The Securities and Exchange Commission [SEC] has eliminated the so-called “uptick rule,” which prevents short-sellers from selling stock in a down market. SEC commissioners voted 5-0 to eliminate the rule, which was established in 1938 as a way to prevent disorderly selling during market downturns. Under the rule, a short sale could only be executed on an “uptick,” i.e., when a share was trading up. The idea was to prevent stocks in free fall from being forced ever lower by short-sellers.
The SEC has considered eliminating the rule for years, and ran tests recently to see how individual stocks would trade if the rule was removed. It found that there was no substantial difference in performance so it’s eliminating the restriction.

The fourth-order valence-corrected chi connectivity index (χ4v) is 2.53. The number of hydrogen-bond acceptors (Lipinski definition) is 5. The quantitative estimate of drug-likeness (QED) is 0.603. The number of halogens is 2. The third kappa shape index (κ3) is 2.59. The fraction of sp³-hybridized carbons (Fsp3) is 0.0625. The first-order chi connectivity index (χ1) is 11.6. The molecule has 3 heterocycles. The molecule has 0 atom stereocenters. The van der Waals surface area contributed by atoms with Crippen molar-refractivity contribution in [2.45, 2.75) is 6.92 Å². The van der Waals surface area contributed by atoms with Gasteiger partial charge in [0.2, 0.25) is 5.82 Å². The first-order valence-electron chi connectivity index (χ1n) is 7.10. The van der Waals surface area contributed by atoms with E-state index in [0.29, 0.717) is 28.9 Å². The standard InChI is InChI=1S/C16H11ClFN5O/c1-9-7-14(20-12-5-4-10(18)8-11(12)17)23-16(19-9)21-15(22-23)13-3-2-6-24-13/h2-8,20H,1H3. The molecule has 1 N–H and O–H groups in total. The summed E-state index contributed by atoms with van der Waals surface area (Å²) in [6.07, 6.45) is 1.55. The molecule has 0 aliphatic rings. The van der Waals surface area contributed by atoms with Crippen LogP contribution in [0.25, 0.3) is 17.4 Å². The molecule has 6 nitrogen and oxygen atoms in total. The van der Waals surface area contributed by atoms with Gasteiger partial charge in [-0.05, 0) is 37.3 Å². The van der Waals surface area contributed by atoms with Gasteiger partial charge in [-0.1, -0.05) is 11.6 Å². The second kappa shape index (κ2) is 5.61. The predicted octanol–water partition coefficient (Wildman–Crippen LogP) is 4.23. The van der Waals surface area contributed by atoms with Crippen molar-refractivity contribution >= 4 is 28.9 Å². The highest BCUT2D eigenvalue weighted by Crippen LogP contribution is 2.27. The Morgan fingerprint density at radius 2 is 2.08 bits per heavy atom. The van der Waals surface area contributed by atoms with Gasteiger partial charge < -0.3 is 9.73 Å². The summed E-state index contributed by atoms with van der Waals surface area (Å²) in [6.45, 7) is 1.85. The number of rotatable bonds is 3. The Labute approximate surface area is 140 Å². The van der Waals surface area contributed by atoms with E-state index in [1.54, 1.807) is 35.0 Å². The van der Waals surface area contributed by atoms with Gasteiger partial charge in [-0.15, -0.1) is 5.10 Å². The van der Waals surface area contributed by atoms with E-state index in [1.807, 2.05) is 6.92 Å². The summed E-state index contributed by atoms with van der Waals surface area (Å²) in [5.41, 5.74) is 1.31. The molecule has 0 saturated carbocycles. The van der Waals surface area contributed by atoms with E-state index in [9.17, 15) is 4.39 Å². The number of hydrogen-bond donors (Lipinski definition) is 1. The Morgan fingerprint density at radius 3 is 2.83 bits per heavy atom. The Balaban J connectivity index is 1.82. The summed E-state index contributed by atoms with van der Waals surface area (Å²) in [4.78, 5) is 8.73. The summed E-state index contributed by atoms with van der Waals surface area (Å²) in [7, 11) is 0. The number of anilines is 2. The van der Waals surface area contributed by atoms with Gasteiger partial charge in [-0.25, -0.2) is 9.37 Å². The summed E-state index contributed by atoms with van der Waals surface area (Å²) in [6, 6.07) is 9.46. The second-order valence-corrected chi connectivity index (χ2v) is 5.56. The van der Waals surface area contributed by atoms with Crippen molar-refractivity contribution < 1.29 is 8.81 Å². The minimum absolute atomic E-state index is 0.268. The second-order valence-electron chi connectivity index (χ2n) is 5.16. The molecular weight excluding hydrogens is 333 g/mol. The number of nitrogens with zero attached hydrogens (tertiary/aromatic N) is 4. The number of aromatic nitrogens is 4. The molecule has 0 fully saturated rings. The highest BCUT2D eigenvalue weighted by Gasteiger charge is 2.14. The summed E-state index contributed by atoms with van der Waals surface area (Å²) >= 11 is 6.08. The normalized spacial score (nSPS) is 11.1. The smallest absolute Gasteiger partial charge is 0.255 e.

The development is of interest to the ETF community because many ETFs were exempt from this rule to begin with. That exemption was one of the selling points for ETFs, and often highlighted as one of the reasons they were appealing to traders and hedge funds. In reality, those traders will likely continue to use ETFs for short purposes, as the funds have other advantages over individual stocks as well.